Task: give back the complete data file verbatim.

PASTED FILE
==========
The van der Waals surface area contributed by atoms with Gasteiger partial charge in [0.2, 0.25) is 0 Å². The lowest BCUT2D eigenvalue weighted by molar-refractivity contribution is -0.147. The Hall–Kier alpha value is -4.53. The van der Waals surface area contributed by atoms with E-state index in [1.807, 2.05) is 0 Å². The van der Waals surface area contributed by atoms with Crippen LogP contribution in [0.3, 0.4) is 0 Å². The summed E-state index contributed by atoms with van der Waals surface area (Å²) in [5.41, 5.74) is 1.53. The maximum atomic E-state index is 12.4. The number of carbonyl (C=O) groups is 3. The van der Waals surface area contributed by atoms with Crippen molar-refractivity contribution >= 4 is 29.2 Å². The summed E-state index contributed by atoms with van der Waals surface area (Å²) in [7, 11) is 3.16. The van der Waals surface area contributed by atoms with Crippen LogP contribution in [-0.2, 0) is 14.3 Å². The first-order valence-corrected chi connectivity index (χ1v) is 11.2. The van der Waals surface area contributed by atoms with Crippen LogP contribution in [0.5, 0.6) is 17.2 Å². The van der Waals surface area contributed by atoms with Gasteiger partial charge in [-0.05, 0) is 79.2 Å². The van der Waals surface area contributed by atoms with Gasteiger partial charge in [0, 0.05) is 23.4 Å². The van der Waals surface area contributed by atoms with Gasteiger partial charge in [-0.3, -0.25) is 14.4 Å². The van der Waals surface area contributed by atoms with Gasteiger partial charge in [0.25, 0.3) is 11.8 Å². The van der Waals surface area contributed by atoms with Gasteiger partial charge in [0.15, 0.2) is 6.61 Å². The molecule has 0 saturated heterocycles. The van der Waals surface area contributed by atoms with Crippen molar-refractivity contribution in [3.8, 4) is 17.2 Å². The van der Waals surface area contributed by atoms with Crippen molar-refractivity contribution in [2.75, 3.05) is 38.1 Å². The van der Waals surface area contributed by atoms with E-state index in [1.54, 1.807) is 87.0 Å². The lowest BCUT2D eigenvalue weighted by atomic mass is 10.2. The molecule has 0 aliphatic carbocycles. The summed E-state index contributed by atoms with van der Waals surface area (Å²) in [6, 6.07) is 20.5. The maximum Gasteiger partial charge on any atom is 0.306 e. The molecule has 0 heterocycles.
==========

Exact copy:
The van der Waals surface area contributed by atoms with Gasteiger partial charge in [0.2, 0.25) is 0 Å². The lowest BCUT2D eigenvalue weighted by molar-refractivity contribution is -0.147. The Hall–Kier alpha value is -4.53. The van der Waals surface area contributed by atoms with E-state index in [1.807, 2.05) is 0 Å². The van der Waals surface area contributed by atoms with Crippen LogP contribution in [0.3, 0.4) is 0 Å². The summed E-state index contributed by atoms with van der Waals surface area (Å²) in [5.41, 5.74) is 1.53. The maximum atomic E-state index is 12.4. The number of carbonyl (C=O) groups is 3. The van der Waals surface area contributed by atoms with Crippen molar-refractivity contribution >= 4 is 29.2 Å². The summed E-state index contributed by atoms with van der Waals surface area (Å²) in [7, 11) is 3.16. The van der Waals surface area contributed by atoms with Crippen LogP contribution in [-0.2, 0) is 14.3 Å². The first-order valence-corrected chi connectivity index (χ1v) is 11.2. The van der Waals surface area contributed by atoms with Crippen LogP contribution in [0.5, 0.6) is 17.2 Å². The van der Waals surface area contributed by atoms with Gasteiger partial charge in [-0.05, 0) is 79.2 Å². The van der Waals surface area contributed by atoms with Gasteiger partial charge in [0, 0.05) is 23.4 Å². The van der Waals surface area contributed by atoms with Gasteiger partial charge in [-0.3, -0.25) is 14.4 Å². The van der Waals surface area contributed by atoms with Gasteiger partial charge in [0.25, 0.3) is 11.8 Å². The van der Waals surface area contributed by atoms with Gasteiger partial charge in [0.15, 0.2) is 6.61 Å². The molecule has 0 saturated heterocycles. The van der Waals surface area contributed by atoms with Crippen molar-refractivity contribution in [3.8, 4) is 17.2 Å². The van der Waals surface area contributed by atoms with Crippen molar-refractivity contribution in [2.75, 3.05) is 38.1 Å². The van der Waals surface area contributed by atoms with E-state index in [1.54, 1.807) is 87.0 Å². The lowest BCUT2D eigenvalue weighted by atomic mass is 10.2. The molecule has 0 aliphatic carbocycles. The summed E-state index contributed by atoms with van der Waals surface area (Å²) in [6, 6.07) is 20.5. The maximum Gasteiger partial charge on any atom is 0.306 e. The molecule has 0 heterocycles.